Should companies advertise themselves as black-owned?
Why race should not ‘matter’ … and why it does to me anyway
In my line of work, I talk to entrepreneurs and contractors — a lot. And my smile is always a bit bigger when I connect with black-owned businesses outside of music and sports. That’s no knock to music and sports; it’s just that we’ve been connected to those two industries for so long that it feels like a go-to. No one is surprised when Andre starts his own music label. They are, however, surprised when Andre is one of the head marketing executives. (Salute to “Black-ish.”)
But I had a conversation a few weeks ago with a business and tech entrepreneur, and our discussion was about whether black-owned companies should lean heavily on “all black everything” — especially in an industry that is not “all black everything.” Calendly immediately popped into my mind while talking to him. Whenever I set up an interview, there’s about a 75% chance that someone will send me a Calendly link to set up a mutual time. I don’t know why this particular app took off at the rate it did, but I heard about it one time and it seemed like the whole world was using Calendly but me.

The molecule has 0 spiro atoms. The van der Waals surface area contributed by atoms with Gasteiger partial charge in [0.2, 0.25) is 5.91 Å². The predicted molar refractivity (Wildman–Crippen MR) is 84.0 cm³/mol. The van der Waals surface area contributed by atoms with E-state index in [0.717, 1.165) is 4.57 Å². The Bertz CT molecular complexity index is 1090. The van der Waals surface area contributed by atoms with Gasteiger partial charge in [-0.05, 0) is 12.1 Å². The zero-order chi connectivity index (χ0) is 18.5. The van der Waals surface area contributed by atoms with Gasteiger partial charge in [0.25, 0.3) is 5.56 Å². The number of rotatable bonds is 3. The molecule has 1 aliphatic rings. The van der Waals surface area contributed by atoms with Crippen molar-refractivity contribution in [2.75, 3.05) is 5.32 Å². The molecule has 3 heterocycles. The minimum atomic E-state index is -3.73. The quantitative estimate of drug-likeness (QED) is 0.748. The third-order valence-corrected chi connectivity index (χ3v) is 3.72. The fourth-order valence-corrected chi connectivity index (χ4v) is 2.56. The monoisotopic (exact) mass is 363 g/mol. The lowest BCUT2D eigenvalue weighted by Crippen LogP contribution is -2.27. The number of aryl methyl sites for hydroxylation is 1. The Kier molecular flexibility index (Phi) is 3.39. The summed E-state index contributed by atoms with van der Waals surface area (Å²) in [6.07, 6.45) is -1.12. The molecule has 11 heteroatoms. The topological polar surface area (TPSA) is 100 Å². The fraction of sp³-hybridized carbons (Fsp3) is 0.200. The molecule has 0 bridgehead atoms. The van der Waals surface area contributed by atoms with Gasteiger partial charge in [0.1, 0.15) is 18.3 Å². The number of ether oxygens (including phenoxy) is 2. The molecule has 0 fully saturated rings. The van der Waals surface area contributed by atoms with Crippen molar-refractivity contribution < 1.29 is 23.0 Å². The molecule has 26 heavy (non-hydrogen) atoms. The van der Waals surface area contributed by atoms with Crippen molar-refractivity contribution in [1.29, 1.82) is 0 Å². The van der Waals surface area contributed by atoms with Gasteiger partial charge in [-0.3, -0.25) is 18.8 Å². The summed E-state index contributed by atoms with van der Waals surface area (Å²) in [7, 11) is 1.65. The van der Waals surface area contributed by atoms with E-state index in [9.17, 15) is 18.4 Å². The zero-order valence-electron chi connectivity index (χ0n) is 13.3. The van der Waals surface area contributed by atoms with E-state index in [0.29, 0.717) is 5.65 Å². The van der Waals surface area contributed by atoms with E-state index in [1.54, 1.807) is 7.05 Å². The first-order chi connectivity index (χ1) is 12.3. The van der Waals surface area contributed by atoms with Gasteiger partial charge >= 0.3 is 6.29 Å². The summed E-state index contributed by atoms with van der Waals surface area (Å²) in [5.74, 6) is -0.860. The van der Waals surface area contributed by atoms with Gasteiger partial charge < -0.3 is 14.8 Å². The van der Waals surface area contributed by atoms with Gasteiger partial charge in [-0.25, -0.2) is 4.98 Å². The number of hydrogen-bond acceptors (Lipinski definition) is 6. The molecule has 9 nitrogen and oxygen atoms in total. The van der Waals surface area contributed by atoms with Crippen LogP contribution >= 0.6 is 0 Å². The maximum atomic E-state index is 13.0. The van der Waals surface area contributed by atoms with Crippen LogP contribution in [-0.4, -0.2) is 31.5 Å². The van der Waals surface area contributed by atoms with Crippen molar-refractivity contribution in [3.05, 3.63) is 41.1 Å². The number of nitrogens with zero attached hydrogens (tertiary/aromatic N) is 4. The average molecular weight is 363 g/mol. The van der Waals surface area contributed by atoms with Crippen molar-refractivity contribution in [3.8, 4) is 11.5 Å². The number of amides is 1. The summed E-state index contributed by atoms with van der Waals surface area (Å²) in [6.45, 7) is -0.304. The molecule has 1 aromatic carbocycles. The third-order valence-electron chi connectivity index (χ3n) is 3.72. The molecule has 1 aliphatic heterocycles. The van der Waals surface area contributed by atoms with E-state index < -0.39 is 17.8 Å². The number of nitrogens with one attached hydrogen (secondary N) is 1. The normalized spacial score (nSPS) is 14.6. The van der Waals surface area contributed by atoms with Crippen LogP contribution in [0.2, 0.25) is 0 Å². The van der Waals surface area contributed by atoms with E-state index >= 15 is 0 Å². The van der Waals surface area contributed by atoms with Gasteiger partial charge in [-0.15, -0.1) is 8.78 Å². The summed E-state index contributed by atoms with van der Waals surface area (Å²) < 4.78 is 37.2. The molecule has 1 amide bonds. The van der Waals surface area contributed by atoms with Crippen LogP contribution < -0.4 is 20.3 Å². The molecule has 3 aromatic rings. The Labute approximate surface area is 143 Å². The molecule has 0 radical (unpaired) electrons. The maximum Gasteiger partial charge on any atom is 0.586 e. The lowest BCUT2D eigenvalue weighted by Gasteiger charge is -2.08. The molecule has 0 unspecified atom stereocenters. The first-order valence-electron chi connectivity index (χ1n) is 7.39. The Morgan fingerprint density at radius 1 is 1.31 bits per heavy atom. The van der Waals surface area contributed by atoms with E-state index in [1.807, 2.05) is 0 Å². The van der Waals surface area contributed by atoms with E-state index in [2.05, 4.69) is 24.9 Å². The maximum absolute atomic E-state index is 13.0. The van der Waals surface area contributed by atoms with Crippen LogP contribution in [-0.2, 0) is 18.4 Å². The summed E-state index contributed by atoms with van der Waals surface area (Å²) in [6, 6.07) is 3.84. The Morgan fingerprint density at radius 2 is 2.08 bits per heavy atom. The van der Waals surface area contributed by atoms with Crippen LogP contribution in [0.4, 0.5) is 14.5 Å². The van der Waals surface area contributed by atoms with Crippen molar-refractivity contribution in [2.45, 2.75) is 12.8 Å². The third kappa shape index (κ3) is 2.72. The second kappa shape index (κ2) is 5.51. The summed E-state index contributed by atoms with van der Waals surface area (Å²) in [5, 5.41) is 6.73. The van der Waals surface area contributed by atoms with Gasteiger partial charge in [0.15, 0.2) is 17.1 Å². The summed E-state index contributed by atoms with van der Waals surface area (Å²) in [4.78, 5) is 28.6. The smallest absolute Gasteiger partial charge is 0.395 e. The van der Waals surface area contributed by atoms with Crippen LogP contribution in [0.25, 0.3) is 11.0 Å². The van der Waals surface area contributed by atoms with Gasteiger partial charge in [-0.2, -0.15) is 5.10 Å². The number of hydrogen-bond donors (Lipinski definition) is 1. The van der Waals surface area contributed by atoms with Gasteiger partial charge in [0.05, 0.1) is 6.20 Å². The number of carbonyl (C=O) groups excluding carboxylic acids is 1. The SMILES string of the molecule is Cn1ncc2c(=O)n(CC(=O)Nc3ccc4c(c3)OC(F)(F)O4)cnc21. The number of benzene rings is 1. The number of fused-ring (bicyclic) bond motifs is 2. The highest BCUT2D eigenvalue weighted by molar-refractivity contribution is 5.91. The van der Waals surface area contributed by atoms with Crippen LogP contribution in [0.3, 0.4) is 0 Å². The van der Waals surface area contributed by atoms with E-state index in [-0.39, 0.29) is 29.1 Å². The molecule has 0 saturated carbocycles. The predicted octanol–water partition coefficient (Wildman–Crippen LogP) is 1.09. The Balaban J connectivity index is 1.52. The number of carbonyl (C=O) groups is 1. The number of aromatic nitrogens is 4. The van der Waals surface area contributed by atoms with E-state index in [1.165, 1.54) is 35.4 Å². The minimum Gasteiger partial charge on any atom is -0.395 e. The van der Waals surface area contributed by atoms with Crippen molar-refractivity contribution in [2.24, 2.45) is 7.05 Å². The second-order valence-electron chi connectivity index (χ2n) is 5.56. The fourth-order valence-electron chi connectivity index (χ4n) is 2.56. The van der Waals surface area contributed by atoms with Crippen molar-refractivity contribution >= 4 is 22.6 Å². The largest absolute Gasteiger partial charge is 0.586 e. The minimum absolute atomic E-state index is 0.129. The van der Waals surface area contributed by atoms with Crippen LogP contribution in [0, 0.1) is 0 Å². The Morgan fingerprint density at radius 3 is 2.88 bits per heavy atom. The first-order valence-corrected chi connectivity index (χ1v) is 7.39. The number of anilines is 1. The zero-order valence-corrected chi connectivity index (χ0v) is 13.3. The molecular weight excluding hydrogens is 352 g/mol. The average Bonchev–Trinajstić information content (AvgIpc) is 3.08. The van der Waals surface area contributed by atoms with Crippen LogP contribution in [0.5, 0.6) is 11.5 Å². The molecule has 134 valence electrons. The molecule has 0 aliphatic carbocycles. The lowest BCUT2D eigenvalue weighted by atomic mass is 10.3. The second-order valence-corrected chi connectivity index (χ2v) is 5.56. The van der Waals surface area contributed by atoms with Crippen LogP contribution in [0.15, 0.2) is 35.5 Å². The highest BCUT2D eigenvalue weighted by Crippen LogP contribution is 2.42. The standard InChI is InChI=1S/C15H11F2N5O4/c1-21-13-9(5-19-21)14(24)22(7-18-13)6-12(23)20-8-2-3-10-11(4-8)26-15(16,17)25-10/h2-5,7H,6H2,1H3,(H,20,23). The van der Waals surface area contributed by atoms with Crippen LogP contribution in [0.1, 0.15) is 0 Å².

Now imagine my surprise when I saw this TechCrunch report and found out that startup company Calendly, which is worth $3 billion, is owned by a Nigerian man named Tope Awotona. I’d been using this calendar option for months and never bothered to look at who owned it; I thought I already knew the “look” of the man who did. If not for a photograph of him in the TechCrunch post, I’m not sure how long it would have taken me to figure it out. Quite frankly, it’s not especially important for me to know in order to set up my next meeting date. But I’ll be damned if it’s not refreshing to learn.